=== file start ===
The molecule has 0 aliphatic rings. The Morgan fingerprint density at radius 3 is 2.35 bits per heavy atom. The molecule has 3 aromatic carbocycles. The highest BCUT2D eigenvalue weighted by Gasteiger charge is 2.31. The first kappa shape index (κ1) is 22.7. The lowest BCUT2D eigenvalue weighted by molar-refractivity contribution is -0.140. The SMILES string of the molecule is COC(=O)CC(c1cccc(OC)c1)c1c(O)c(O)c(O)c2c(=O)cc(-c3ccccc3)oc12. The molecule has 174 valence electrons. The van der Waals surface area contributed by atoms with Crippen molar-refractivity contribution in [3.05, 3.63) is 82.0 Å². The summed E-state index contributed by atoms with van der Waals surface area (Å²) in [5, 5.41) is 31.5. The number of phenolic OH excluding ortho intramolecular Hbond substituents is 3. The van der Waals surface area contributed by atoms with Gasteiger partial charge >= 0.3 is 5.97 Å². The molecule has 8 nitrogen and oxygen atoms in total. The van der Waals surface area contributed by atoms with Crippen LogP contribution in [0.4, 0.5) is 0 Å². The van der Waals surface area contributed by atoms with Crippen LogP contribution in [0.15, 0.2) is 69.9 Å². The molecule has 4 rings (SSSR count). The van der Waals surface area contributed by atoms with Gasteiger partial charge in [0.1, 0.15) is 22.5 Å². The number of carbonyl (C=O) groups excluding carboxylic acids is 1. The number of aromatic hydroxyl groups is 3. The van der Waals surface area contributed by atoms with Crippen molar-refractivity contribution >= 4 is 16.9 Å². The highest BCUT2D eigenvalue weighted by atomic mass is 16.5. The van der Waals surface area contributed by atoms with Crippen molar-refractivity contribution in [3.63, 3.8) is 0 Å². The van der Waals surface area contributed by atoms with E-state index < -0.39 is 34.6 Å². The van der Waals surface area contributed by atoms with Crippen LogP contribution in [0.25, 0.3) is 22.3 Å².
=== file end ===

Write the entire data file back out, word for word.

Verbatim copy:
The molecule has 0 aliphatic rings. The Morgan fingerprint density at radius 3 is 2.35 bits per heavy atom. The molecule has 3 aromatic carbocycles. The highest BCUT2D eigenvalue weighted by Gasteiger charge is 2.31. The first kappa shape index (κ1) is 22.7. The lowest BCUT2D eigenvalue weighted by molar-refractivity contribution is -0.140. The SMILES string of the molecule is COC(=O)CC(c1cccc(OC)c1)c1c(O)c(O)c(O)c2c(=O)cc(-c3ccccc3)oc12. The molecule has 174 valence electrons. The van der Waals surface area contributed by atoms with Crippen molar-refractivity contribution in [3.05, 3.63) is 82.0 Å². The summed E-state index contributed by atoms with van der Waals surface area (Å²) in [5, 5.41) is 31.5. The number of phenolic OH excluding ortho intramolecular Hbond substituents is 3. The van der Waals surface area contributed by atoms with Gasteiger partial charge >= 0.3 is 5.97 Å². The molecule has 8 nitrogen and oxygen atoms in total. The van der Waals surface area contributed by atoms with Crippen LogP contribution in [0.4, 0.5) is 0 Å². The van der Waals surface area contributed by atoms with Crippen LogP contribution in [0.15, 0.2) is 69.9 Å². The molecule has 4 rings (SSSR count). The van der Waals surface area contributed by atoms with Gasteiger partial charge in [0.1, 0.15) is 22.5 Å². The number of carbonyl (C=O) groups excluding carboxylic acids is 1. The number of aromatic hydroxyl groups is 3. The van der Waals surface area contributed by atoms with Crippen molar-refractivity contribution >= 4 is 16.9 Å². The highest BCUT2D eigenvalue weighted by atomic mass is 16.5. The van der Waals surface area contributed by atoms with Crippen molar-refractivity contribution in [3.63, 3.8) is 0 Å². The van der Waals surface area contributed by atoms with E-state index < -0.39 is 34.6 Å². The van der Waals surface area contributed by atoms with Crippen LogP contribution in [0.25, 0.3) is 22.3 Å².